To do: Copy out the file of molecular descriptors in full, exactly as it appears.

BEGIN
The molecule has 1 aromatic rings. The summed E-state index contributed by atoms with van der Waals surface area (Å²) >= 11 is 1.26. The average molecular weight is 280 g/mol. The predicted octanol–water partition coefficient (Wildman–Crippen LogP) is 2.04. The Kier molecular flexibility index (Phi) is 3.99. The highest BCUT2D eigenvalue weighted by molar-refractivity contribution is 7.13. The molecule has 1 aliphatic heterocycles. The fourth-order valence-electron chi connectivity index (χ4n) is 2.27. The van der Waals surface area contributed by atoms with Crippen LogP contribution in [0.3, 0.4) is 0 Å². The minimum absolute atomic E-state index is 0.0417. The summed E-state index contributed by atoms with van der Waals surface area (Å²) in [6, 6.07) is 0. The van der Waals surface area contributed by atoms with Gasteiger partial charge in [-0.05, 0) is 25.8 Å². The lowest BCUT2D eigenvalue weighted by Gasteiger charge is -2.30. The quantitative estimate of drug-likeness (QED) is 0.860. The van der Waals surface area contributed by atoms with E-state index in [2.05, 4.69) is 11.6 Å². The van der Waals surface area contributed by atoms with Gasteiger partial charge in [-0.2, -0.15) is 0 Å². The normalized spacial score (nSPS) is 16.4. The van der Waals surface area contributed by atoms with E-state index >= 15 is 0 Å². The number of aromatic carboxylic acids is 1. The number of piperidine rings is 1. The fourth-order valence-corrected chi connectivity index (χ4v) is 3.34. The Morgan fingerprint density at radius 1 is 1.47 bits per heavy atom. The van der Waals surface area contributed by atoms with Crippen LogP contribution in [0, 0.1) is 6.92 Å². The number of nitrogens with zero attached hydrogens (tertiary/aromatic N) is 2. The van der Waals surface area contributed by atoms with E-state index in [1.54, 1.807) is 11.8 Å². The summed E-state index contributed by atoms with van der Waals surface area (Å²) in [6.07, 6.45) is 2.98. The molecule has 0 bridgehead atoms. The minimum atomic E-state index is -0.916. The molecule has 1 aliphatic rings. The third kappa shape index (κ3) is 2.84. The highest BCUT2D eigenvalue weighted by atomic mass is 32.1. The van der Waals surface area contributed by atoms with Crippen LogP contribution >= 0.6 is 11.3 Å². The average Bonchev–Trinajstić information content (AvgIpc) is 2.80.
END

The molecule has 1 aromatic rings. The summed E-state index contributed by atoms with van der Waals surface area (Å²) >= 11 is 1.26. The average molecular weight is 280 g/mol. The predicted octanol–water partition coefficient (Wildman–Crippen LogP) is 2.04. The Kier molecular flexibility index (Phi) is 3.99. The highest BCUT2D eigenvalue weighted by molar-refractivity contribution is 7.13. The molecule has 1 aliphatic heterocycles. The fourth-order valence-electron chi connectivity index (χ4n) is 2.27. The van der Waals surface area contributed by atoms with Crippen LogP contribution in [0.3, 0.4) is 0 Å². The minimum absolute atomic E-state index is 0.0417. The summed E-state index contributed by atoms with van der Waals surface area (Å²) in [6, 6.07) is 0. The van der Waals surface area contributed by atoms with Gasteiger partial charge in [-0.05, 0) is 25.8 Å². The lowest BCUT2D eigenvalue weighted by Gasteiger charge is -2.30. The quantitative estimate of drug-likeness (QED) is 0.860. The van der Waals surface area contributed by atoms with E-state index in [2.05, 4.69) is 11.6 Å². The van der Waals surface area contributed by atoms with Gasteiger partial charge in [-0.2, -0.15) is 0 Å². The normalized spacial score (nSPS) is 16.4. The van der Waals surface area contributed by atoms with E-state index >= 15 is 0 Å². The number of aromatic carboxylic acids is 1. The number of piperidine rings is 1. The fourth-order valence-corrected chi connectivity index (χ4v) is 3.34. The Morgan fingerprint density at radius 1 is 1.47 bits per heavy atom. The van der Waals surface area contributed by atoms with Crippen LogP contribution in [0, 0.1) is 6.92 Å². The number of nitrogens with zero attached hydrogens (tertiary/aromatic N) is 2. The van der Waals surface area contributed by atoms with E-state index in [1.54, 1.807) is 11.8 Å². The summed E-state index contributed by atoms with van der Waals surface area (Å²) in [6.07, 6.45) is 2.98. The molecule has 0 bridgehead atoms. The minimum atomic E-state index is -0.916. The molecule has 1 aliphatic rings. The third kappa shape index (κ3) is 2.84. The highest BCUT2D eigenvalue weighted by atomic mass is 32.1. The van der Waals surface area contributed by atoms with Crippen LogP contribution >= 0.6 is 11.3 Å². The average Bonchev–Trinajstić information content (AvgIpc) is 2.80.